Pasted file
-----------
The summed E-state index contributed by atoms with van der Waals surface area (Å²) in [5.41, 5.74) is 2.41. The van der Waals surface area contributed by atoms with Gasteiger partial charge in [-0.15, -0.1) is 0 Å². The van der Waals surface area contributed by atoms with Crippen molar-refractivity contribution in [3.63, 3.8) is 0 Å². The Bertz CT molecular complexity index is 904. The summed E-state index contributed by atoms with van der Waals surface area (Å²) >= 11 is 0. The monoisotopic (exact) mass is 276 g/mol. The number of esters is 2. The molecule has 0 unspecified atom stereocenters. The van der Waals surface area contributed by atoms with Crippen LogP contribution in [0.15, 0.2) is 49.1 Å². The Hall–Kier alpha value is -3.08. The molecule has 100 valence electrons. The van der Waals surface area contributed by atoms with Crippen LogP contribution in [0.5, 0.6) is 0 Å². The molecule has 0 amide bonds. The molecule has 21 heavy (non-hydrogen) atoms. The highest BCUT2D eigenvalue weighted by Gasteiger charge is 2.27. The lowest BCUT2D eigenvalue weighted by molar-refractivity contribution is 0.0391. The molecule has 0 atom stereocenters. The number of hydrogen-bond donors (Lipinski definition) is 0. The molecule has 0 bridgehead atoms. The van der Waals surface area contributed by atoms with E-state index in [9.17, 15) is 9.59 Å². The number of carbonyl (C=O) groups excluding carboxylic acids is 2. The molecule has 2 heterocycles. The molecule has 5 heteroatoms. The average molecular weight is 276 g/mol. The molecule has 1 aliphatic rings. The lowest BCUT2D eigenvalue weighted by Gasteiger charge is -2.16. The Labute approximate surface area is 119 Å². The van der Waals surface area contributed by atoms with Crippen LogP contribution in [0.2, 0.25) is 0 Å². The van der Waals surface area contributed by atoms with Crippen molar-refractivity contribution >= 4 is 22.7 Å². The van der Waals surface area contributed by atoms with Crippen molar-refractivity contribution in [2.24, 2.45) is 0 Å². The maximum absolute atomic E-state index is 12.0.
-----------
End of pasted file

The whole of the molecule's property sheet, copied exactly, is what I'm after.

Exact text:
The summed E-state index contributed by atoms with van der Waals surface area (Å²) in [5.41, 5.74) is 2.41. The van der Waals surface area contributed by atoms with Gasteiger partial charge in [-0.15, -0.1) is 0 Å². The van der Waals surface area contributed by atoms with Crippen molar-refractivity contribution in [3.63, 3.8) is 0 Å². The Bertz CT molecular complexity index is 904. The summed E-state index contributed by atoms with van der Waals surface area (Å²) >= 11 is 0. The monoisotopic (exact) mass is 276 g/mol. The number of esters is 2. The molecule has 0 unspecified atom stereocenters. The van der Waals surface area contributed by atoms with Crippen LogP contribution in [0.15, 0.2) is 49.1 Å². The Hall–Kier alpha value is -3.08. The molecule has 100 valence electrons. The van der Waals surface area contributed by atoms with Crippen LogP contribution in [0.5, 0.6) is 0 Å². The molecule has 0 amide bonds. The molecule has 21 heavy (non-hydrogen) atoms. The highest BCUT2D eigenvalue weighted by Gasteiger charge is 2.27. The lowest BCUT2D eigenvalue weighted by molar-refractivity contribution is 0.0391. The molecule has 0 atom stereocenters. The number of hydrogen-bond donors (Lipinski definition) is 0. The molecule has 0 bridgehead atoms. The van der Waals surface area contributed by atoms with E-state index in [9.17, 15) is 9.59 Å². The number of carbonyl (C=O) groups excluding carboxylic acids is 2. The molecule has 2 heterocycles. The molecule has 5 heteroatoms. The average molecular weight is 276 g/mol. The molecule has 1 aliphatic rings. The lowest BCUT2D eigenvalue weighted by Gasteiger charge is -2.16. The Labute approximate surface area is 119 Å². The van der Waals surface area contributed by atoms with Crippen LogP contribution in [0.2, 0.25) is 0 Å². The van der Waals surface area contributed by atoms with Crippen molar-refractivity contribution >= 4 is 22.7 Å². The van der Waals surface area contributed by atoms with Crippen molar-refractivity contribution in [2.24, 2.45) is 0 Å². The maximum absolute atomic E-state index is 12.0.